Australia’s competition watchdog said on Monday new competition laws are required in response to the rapid expansion of digital platforms such as Amazon, Apple, Google, Meta and Microsoft in the country.
The Australian Competition and Consumer Commission (ACCC) in its latest report for the Digital Platform Services Inquiry raised concerns that expansion of these platforms has increased the risk of them engaging in harmful behaviour, such as invasive data collection and practices that lock in customers and limit their choices.
“Our proposed reforms include a call for targeted consumer protections and service-specific codes to prevent anti-competitive conduct by particular designated digital platforms,” ACCC Chair Gina Cass-Gottlieb said.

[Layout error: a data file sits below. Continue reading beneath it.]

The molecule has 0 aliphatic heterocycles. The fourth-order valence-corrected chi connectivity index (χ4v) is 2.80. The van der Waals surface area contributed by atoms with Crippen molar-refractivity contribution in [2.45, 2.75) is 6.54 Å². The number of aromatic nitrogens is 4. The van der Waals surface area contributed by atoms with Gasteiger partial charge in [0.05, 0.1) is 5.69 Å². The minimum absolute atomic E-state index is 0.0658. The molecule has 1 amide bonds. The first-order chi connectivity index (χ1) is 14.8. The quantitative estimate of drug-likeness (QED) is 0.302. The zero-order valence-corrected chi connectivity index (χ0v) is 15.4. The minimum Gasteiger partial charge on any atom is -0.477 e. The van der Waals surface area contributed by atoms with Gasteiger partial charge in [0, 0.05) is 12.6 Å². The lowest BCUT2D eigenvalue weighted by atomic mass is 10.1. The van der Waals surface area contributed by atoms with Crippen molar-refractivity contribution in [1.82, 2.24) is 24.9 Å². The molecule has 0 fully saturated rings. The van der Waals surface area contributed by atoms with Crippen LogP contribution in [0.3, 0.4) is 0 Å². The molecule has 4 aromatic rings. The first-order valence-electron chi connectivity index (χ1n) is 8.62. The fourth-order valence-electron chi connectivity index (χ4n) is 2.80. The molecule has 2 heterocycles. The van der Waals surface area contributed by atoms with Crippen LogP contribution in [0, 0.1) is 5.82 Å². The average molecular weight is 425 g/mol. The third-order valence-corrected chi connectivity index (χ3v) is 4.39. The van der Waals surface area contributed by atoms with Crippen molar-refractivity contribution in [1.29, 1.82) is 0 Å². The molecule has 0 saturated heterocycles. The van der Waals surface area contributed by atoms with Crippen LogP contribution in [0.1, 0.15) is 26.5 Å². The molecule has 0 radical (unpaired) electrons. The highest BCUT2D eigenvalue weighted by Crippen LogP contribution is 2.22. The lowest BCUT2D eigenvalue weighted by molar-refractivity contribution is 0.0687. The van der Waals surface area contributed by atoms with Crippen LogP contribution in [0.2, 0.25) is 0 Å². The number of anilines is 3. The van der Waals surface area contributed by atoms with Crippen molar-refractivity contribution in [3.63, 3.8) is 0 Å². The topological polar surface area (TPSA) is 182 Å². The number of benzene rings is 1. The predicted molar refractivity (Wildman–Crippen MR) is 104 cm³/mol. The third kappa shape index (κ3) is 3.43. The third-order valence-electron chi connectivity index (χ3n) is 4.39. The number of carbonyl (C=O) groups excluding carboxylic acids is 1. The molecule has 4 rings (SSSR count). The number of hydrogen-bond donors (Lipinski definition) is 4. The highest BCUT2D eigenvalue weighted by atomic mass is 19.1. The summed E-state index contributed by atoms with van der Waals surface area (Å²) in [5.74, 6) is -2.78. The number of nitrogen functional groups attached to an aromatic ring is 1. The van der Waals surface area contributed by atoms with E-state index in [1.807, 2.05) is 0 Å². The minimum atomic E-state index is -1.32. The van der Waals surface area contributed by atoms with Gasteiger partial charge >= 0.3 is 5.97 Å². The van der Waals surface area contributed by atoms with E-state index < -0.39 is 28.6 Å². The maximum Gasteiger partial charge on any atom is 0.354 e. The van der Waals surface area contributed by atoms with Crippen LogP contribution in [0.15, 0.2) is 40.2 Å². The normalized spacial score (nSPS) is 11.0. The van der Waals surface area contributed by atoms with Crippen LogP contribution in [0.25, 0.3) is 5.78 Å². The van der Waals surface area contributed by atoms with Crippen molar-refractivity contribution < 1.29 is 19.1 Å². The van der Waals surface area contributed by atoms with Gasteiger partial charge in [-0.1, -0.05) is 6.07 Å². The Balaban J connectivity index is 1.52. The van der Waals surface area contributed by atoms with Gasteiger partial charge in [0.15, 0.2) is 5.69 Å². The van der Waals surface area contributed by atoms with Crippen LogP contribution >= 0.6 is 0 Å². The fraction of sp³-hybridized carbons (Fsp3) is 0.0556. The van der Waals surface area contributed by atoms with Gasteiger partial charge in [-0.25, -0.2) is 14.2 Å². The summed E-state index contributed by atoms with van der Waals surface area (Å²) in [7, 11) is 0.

The regulator said digital platforms with significant market power can use practices like the bundling of products, and pre-installation and default settings to limit customer choice or deter innovation from competitors.
Earlier this year, ACCC said it would probe the country’s fast-evolving ecosystem of digital platform service providers as part of a five-year inquiry into the sector.
- Reporting by Ayushman Ojha; Editing by Sherry Jacob-Phillips and Tom Hogue, of Reuters.